Stars on the campaign ground

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Rasheed Kidwai has hit upon the clever idea of a book on popular Bollywood stars who played a role in national politics — a sound recipe for a bestseller.

Title: Neta Abhineta: Bollywood Star Power in Indian Politics
Author: Rasheed Kidwai
Publisher: Hachette India
Pages: 384
Price: Rs 599

Rasheed Kidwai, a fellow political journalist and friend, also happens to be a film buff. And he has hit upon the clever idea of a book on popular Bollywood stars who played a role in national politics — a sound recipe for a bestseller. With an eye for detail and an elephantine memory, Kidwai makes a compelling raconteur. His book is laced with juicy anecdotes explaining how actors fared as they transitioned from the red carpet to the dusty campaign trail.

Actually, the earlier generation of actors were part-time politicians. Prithviraj Kapoor, Dilip Kumar and Nargis joined politics because of their loyalty to the Nehru-Gandhi family. All three were nominated to the Rajya Sabha. Kapoor was one of the few men who could dare to crack a joke about our first prime minister to his face. Kumar, unlike Kapoor, made little impact in Parliament. He was happy to campaign for any Congress candidate when asked, though he could barely remember their names. On a campaign trip for Sanjay Gandhi in Amethi in 1977, he found no one at the airport to receive him. He humbly waited for the bus for two hours. Kumar, like many stars who came up around the time of Partition, including Meena Kumari, Madhubala and Johnnie Walker, were given new names to hide their Muslim identities. Devika Rani, owner of the Bombay Talkies studio in 1943, persuaded a reluctant Yusuf Khan to adopt a name to which the audience could relate. As a result, Khan’s own father was initially unaware of his son’s new profession.

Nargis, a committed social worker, was such a favourite of Indira Gandhi that she was nominated to the Rajya Sabha in 1980 even though Amitabh Bachchan’s mother, Teji Bachchan, a close family friend, was hoping for the seat. Actually, it was Nargis and her husband Sunil Dutt who persevered in helping Amitabh get a break in Bollywood, after Indira phoned Nargis asking for help for Teji’s son. In fact, cinema folks, including those with the Filmfare Talent Contest and BR Chopra, could not spot any star potential in the gangly youth with unconventional looks. Kidwai recounts how Amitabh once attended a film party with a fair-complexioned friend. A film director who was present wanted to hire his friend over Amitabh for a role and even offered a signing amount. The friend was Rajiv Gandhi.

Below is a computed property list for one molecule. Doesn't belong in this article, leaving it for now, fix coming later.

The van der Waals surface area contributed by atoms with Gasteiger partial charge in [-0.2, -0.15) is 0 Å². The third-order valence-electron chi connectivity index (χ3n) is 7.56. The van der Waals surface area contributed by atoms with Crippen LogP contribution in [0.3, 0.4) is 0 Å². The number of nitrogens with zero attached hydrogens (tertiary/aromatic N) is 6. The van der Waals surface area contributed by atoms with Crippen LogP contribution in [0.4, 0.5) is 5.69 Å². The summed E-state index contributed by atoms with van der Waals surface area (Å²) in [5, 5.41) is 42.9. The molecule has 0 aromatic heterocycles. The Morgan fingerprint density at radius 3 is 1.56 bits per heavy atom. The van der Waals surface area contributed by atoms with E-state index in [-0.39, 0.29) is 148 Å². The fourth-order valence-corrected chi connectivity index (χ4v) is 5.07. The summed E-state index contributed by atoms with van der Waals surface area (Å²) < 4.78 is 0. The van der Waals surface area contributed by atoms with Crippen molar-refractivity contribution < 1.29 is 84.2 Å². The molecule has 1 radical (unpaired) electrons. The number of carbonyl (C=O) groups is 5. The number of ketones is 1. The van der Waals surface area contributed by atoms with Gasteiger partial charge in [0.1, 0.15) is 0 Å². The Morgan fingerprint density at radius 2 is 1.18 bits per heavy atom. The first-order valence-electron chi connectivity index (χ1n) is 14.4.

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In contrast to Sunil Dutt, Nargis and Kumar who entered politics purely because of their faith in the Nehru-Gandhi family, Dev Anand and Shatrughan Sinha were intuitively political. Anand courageously refused to take part in a Sanjay Gandhi event at the height of the Emergency. He was consequently victimised. Doordarshan blacklisted his films and All India Radio was instructed to expunge his name. In 1977, Anand was among the very first big Bollywood names to come out openly in election rallies against the ruling party and share a dais with Jayaprakash Narayan, whom he admired deeply. By 1980, Anand was disgusted with all politicians and floated his own party, the National Party of India, which closed shop within months.

Sinha was also closely associated with Narayan, a fellow Bihari. He befriended prominent student leaders of the JP movement such as Nitish Kumar and Lalu Prasad Yadav. Sinha waited shrewdly for his film career to peter out before taking on politics full time. He retained his clout in the BJP for over two decades, becoming a minister in Vajpayee’s government. Because of his star appeal, Sinha was excused from blindly toeing the party line. But after he was not made a minister in 2014 by prime minister Narendra Modi, he got increasingly embittered. He was not asked to campaign in the Bihar Assembly polls and, shortly afterwards, he turned into a full-fledged rebel.

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In the case of the two leading star couples — Bachchan and Jaya Bhaduri, and Dharmendra and Hema Malini — ironically, the husbands had short, unsuccessful stints in politics while the wives blossomed. Bhaduri, in particular, turned out to be politically very savvy. She is now in her third term in the Rajya Sabha and has earned a reputation for being an informed and conscientious parliamentarian who knew how to stay on the right side of the changing equations in the Samajwadi Party. Kidwai’s chapter on the intriguing ups and downs of the close relationship between the Bachchans and the Gandhis is engrossing.

Kidwai, though, does not always stick to politics in the book. He also branches out into the details of the actors’ careers and convoluted love lives. Since some of the juicy revelations are culled from other sources, the author, who took five years to write the book, is not always in a position to authenticate the facts. But it makes for a jolly good read.

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